I have recently returned from six months on board the medical and training ship YWAM PNG, which operates around the PNG coast providing free health care and training to some of the world’s most remote villages. Last time I detailed the events that led me to be working on board this ship.
My time on board was definitely a life changing experience and a significant milestone in my journey of faith. I would now like to share a bit about the ship’s operations and a story from my time on board.
How it works
The YWAM PNG is based in Papua New Guinea almost year round. It returns to Townsville once a year to refit and restock for a period of around 6 weeks. Whilst in PNG it engages in outreach deployments that are usually two weeks long.
During the two week outreach deployments the vessel is loaded up with about 130 medical staff and equipment. It services a particular area of the coast line with the ship’s medical teams visiting three villages a day on average. Between outreaches the ship then returns to port, restocks and reloads for a week.
We can also transfer patients back to the ship for dental and ophthalmic surgery. Teams and patients are moved to and from the ship using the ship’s fleet of 5 small vessels, which can carry from 8 to 20 people depending on their size.
Everybody serving on the YWAM PNG are volunteers. To operate effectively the ship requires a range of specialized professions including doctors, nurses, dentists, surgeons and lab technicians. Of these professions eye surgeons are the most difficult to come by.
During Outreach 9 last year we were operating the ophthalmology clinic, performing cataract and pterygium surgeries, serving the central province and relying on the services of two PNG national surgeons who had taken time out of their very busy schedules to come and help on board.
We were to have one of the surgeons for the first week of the outreach and then the other to replace him for the second week. The changeover between the two surgeons was to take place in the middle of the outreach on a remote part of the PNG coast line.
The change over
On Saturday morning after doing his post-surgery checks our first surgeon disembarked to start heading back to his job in Port Moresby. The ship picked up anchor to begin the voyage to its next stop on the outreach. We were to rendezvous with the second surgeon during this voyage.
The surgeon had made his way by 4x4 to a small village on a river near to the route of our intended voyage. Due to the conditions on the 4x4 track into the village it was after midnight by the time he arrived at the village.
The conditions out at sea were rough and due to navigation hazards the ship was not able to get too close to the river mouth. The plan was made for me to launch one of the ship’s small boats whilst underway and go to collect the surgeon.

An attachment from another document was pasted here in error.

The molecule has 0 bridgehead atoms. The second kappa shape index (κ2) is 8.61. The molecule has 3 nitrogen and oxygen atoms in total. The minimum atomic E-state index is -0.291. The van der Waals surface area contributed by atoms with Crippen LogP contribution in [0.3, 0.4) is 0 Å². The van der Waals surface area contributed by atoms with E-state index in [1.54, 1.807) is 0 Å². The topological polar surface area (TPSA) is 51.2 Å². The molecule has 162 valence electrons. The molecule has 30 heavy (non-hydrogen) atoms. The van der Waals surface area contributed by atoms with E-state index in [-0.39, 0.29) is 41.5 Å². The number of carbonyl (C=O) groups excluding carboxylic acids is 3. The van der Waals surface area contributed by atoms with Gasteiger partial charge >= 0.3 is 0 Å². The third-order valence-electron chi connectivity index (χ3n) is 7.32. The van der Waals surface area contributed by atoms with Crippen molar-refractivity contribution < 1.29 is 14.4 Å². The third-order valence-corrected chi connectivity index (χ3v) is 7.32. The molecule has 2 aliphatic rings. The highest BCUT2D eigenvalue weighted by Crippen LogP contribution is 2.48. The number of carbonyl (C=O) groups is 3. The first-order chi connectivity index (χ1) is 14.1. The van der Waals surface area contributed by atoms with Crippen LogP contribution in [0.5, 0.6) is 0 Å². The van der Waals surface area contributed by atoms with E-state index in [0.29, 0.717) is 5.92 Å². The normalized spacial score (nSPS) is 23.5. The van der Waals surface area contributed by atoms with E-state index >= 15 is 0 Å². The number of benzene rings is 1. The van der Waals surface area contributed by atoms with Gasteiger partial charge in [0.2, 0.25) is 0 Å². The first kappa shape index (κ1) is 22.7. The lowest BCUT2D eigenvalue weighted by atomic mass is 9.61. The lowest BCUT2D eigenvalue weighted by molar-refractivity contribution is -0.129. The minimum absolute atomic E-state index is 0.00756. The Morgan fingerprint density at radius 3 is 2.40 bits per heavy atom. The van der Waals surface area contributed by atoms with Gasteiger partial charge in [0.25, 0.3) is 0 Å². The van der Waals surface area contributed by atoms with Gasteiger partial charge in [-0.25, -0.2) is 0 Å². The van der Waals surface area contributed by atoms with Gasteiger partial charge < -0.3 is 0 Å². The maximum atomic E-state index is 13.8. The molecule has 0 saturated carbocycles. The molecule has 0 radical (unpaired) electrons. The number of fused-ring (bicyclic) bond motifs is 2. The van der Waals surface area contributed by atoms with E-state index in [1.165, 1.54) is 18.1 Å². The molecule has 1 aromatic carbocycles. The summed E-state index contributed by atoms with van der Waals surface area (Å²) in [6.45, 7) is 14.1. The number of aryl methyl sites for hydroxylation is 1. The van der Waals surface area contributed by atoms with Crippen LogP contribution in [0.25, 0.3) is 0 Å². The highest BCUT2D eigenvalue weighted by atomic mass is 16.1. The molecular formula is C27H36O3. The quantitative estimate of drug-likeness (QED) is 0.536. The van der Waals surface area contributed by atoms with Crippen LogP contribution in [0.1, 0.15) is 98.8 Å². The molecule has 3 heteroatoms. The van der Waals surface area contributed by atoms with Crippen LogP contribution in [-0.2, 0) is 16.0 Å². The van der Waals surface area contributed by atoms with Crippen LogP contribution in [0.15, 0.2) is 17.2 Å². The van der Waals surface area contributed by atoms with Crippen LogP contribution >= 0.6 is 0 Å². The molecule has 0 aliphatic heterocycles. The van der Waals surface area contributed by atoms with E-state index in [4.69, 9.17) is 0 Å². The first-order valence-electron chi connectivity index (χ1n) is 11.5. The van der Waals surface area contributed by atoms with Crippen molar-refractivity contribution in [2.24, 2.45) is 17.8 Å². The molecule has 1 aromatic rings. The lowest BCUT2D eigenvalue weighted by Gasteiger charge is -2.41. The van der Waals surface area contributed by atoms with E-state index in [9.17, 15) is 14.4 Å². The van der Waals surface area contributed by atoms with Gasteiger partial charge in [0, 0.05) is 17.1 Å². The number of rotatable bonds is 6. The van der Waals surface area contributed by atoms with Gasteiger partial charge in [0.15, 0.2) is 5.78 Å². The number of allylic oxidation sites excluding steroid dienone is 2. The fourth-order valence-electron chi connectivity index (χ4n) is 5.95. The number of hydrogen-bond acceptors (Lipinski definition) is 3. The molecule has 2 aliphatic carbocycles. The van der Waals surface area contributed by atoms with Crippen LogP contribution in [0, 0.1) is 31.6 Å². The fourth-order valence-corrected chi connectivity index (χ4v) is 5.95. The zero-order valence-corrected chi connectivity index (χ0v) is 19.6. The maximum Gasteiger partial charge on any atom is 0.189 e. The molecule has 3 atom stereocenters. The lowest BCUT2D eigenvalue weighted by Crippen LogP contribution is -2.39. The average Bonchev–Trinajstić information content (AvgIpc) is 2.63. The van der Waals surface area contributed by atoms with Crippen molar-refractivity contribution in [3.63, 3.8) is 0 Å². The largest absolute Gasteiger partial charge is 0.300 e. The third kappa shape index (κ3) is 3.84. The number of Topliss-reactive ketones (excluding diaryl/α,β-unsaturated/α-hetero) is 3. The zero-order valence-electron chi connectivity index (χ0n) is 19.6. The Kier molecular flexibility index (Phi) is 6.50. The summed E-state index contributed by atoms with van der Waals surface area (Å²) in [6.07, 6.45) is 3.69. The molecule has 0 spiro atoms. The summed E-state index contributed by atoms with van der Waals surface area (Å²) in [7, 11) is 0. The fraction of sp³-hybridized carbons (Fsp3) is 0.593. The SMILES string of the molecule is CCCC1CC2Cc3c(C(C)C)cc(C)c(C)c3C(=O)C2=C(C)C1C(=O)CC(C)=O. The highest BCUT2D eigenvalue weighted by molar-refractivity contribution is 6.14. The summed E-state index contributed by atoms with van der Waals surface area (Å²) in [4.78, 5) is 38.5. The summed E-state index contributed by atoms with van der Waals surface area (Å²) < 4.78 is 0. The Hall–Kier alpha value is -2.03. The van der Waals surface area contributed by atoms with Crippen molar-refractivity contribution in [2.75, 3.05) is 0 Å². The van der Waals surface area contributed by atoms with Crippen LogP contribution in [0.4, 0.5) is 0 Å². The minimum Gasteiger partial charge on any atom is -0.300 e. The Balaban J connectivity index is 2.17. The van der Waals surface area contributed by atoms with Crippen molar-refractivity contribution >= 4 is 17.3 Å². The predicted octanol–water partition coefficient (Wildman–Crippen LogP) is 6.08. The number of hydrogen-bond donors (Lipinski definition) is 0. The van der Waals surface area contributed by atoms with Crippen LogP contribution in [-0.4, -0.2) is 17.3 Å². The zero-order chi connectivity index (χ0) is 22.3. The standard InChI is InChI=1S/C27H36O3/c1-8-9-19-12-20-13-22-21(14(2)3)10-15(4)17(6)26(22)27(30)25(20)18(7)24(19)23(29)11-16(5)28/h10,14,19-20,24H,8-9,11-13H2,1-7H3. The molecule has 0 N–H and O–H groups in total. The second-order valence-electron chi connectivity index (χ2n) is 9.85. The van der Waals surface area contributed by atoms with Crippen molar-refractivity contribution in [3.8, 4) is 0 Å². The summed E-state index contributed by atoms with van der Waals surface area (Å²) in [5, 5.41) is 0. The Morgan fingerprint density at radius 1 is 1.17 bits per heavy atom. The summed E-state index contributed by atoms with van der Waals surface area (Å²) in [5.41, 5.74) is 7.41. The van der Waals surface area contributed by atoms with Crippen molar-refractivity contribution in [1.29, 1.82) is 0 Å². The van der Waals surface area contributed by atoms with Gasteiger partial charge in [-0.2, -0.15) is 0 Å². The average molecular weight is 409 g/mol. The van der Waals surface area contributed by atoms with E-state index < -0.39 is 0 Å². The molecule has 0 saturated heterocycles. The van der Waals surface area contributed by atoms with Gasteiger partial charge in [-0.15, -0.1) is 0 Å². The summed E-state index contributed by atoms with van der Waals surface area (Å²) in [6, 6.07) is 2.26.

Keep him dry
The small boats that we use are very safe and seaworthy boats but in rough conditions it is possible that the passengers can get a bit wet from the ocean spray. As I was preparing to launch the boat and waiting for the captain to get the ship in position, I thought that I should take a rain jacket for the surgeon to try and keep him dry.
As I was collecting a spare jacket from my cabin the captain called me on the radio to ask that I take a jacket and try and keep the surgeon dry. When I arrived back at the boat launching deck the vessel manager met me there and asked if I was taking a spare jacket.
It was clear that everybody was wanting to take the surgeon back to the ship as dry as possible. It was his first time volunteering on board and everybody wanted to make a good first impression.
Not everything goes as planned
I had one of our deck hands in the boat with me and with the swell running in behind us it was a reasonably dry run into the river. Using torch light, we located the surgeon waiting for us on the river bank. He was dressed smartly in a business shirt, suit pants and fine leather shoes.
We made every effort to keep his shoes dry by driving the boat up onto the bank and helping him in. I welcomed him to our company and gave him the spare jacket. I radioed the ship to let them know that we had the surgeon and in the pitch black headed back towards the ship.
We cleared the river mouth and I steered us toward the distant lights of the ship. Well…. We may as well have been in a submarine. With the swell head on and the rough conditions the spray was covering the boat. Making every effort to evade the waves, we still were all soaked head to toe. The rain jacket that I had given the surgeon had been about as useful as an umbrella in a cyclone.
The surgeon got off the boat with a big grin on his face, I think he had enjoyed it despite the conditions. The captain was not so impressed though and questioned me on why our guest arrived at the ship as though he had swum there.
Despite a wet arrival the surgeon had a very good week with us. He restored the sight of many people who would otherwise be blind. He said that he enjoyed his time on board and has promised to return to the ship again.
Matthew Fryer is a professional seafarer with a love of the ocean. After a career working on merchant ships Matthew has recently ventured into the mission field, most recently serving with YWAM onboard their medical and training vessel the ‘YWAM PNG’. When Matthew is not working away at sea he resides on the Gold Coast with his wife Clara and their two children Harold 6 and Jane 5.